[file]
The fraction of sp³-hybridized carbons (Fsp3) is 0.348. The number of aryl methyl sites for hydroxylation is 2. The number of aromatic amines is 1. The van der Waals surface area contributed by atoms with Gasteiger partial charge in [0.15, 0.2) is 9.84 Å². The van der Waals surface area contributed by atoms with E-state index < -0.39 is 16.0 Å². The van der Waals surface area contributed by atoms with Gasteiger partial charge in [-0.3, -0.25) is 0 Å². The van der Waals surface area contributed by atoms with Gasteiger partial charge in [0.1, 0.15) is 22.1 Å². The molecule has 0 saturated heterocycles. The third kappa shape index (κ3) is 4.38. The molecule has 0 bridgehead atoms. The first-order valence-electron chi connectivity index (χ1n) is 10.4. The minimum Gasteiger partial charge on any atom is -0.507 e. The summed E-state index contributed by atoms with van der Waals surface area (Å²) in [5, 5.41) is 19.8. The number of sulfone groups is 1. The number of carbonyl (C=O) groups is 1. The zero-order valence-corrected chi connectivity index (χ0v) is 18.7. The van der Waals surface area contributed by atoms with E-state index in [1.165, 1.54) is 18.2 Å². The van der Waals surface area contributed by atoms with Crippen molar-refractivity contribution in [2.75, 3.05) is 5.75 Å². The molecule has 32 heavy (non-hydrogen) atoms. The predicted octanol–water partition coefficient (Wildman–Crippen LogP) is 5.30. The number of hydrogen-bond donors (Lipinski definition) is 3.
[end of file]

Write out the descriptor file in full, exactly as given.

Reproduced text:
The fraction of sp³-hybridized carbons (Fsp3) is 0.348. The number of aryl methyl sites for hydroxylation is 2. The number of aromatic amines is 1. The van der Waals surface area contributed by atoms with Gasteiger partial charge in [0.15, 0.2) is 9.84 Å². The van der Waals surface area contributed by atoms with E-state index < -0.39 is 16.0 Å². The van der Waals surface area contributed by atoms with Gasteiger partial charge in [-0.3, -0.25) is 0 Å². The van der Waals surface area contributed by atoms with Gasteiger partial charge in [0.1, 0.15) is 22.1 Å². The molecule has 0 saturated heterocycles. The third kappa shape index (κ3) is 4.38. The molecule has 0 bridgehead atoms. The first-order valence-electron chi connectivity index (χ1n) is 10.4. The minimum Gasteiger partial charge on any atom is -0.507 e. The summed E-state index contributed by atoms with van der Waals surface area (Å²) in [5, 5.41) is 19.8. The number of sulfone groups is 1. The number of carbonyl (C=O) groups is 1. The zero-order valence-corrected chi connectivity index (χ0v) is 18.7. The van der Waals surface area contributed by atoms with E-state index in [1.165, 1.54) is 18.2 Å². The van der Waals surface area contributed by atoms with Crippen molar-refractivity contribution in [2.75, 3.05) is 5.75 Å². The molecule has 32 heavy (non-hydrogen) atoms. The predicted octanol–water partition coefficient (Wildman–Crippen LogP) is 5.30. The number of hydrogen-bond donors (Lipinski definition) is 3.